Providing effective financial support to SMEs in post inflationary Zimbabwe: A case study of microfinance institutions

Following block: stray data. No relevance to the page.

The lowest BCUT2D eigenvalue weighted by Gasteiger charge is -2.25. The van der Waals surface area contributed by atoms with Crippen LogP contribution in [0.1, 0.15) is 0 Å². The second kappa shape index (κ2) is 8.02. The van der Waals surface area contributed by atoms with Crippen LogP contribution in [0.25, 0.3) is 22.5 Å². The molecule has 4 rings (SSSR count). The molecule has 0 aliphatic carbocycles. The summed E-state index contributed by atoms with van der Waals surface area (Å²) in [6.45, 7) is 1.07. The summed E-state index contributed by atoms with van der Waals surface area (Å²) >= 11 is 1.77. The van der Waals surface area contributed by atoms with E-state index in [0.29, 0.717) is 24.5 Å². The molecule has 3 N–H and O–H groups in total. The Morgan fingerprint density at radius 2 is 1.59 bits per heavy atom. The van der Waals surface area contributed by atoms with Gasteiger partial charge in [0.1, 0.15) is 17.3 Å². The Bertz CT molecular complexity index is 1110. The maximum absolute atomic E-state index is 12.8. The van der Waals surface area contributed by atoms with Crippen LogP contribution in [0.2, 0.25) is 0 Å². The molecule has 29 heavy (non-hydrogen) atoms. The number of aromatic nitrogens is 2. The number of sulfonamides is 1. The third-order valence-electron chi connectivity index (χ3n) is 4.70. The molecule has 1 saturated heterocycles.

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The SME sector have for a long time failed to access financial services from the formal banking sector due to their lack of collateral. As a result, they have relied on Microfinance institutions (MFIs). In Zimbabwe, regardless of a continual increase in the number of people joining the SME sector, the MFIs have not been increasing after the dollarization period. MFIs have failed to secure donor funds, are unregularised and in some cases based only in urban areas. This has limited their ability to offer services to SMEs. The purpose of this study was to evaluate whether MFIs are providing effective financial services to SMEs after the dollarization period in view of all the challenges and dynamics related with the period. A qualitative multi-case study survey was carried out among five MFIs and 8 SME organisations located in Harare. It was established that the financial services provided by MFIs to SMEs after dollarization is not effective. Since March 2009, most MFIs have faced difficulties in getting donor funds and more SMEs have defaulted paying back loans borrowed from MFIs. It is concluded that the unregularised nature of the MFI business in Zimbabwe limits the number of private funders who might want to deal with the MFIs. It is concluded that the challenges faced by MFIs which are affecting their effectiveness in providing financial services to SMEs can be overcome and the effectiveness of MFIs in providing SMEs with financial services can be improved. The study recommends a coalition between the SMEs and MFIs to create a platform where the two groups discuss their problems to ensure MFIs will offer effective financial services to SMEs. The planned RBZ MFI bill is also anticipated to regularize the MFI sector, add confidence among the donor community and protect both the SMEs and MFIs in the way they deal with each other.